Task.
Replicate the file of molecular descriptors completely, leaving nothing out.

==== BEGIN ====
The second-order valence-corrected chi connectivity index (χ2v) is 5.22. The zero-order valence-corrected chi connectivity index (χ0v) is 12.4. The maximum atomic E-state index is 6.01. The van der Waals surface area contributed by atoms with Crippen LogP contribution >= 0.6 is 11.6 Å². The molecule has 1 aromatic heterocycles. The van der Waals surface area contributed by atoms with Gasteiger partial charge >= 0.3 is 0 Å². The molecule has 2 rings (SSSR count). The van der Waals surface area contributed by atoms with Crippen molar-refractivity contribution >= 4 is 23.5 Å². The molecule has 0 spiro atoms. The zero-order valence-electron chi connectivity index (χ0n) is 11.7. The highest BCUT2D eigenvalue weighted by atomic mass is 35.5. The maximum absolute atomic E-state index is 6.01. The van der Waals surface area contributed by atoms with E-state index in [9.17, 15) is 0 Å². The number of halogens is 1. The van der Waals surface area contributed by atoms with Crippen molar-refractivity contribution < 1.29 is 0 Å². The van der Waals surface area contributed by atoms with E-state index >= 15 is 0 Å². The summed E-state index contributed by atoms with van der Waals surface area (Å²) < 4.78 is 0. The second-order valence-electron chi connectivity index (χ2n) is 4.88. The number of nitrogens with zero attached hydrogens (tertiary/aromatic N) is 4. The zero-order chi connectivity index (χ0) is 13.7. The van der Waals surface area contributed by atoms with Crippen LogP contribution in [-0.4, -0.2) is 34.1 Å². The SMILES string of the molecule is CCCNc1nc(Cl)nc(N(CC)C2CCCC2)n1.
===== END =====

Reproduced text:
The second-order valence-corrected chi connectivity index (χ2v) is 5.22. The zero-order valence-corrected chi connectivity index (χ0v) is 12.4. The maximum atomic E-state index is 6.01. The van der Waals surface area contributed by atoms with Crippen LogP contribution >= 0.6 is 11.6 Å². The molecule has 1 aromatic heterocycles. The van der Waals surface area contributed by atoms with Gasteiger partial charge >= 0.3 is 0 Å². The molecule has 2 rings (SSSR count). The van der Waals surface area contributed by atoms with Crippen molar-refractivity contribution >= 4 is 23.5 Å². The molecule has 0 spiro atoms. The zero-order valence-electron chi connectivity index (χ0n) is 11.7. The highest BCUT2D eigenvalue weighted by atomic mass is 35.5. The maximum absolute atomic E-state index is 6.01. The van der Waals surface area contributed by atoms with E-state index in [9.17, 15) is 0 Å². The number of halogens is 1. The van der Waals surface area contributed by atoms with Crippen molar-refractivity contribution < 1.29 is 0 Å². The van der Waals surface area contributed by atoms with E-state index >= 15 is 0 Å². The summed E-state index contributed by atoms with van der Waals surface area (Å²) < 4.78 is 0. The second-order valence-electron chi connectivity index (χ2n) is 4.88. The number of nitrogens with zero attached hydrogens (tertiary/aromatic N) is 4. The zero-order chi connectivity index (χ0) is 13.7. The van der Waals surface area contributed by atoms with Crippen LogP contribution in [-0.4, -0.2) is 34.1 Å². The SMILES string of the molecule is CCCNc1nc(Cl)nc(N(CC)C2CCCC2)n1.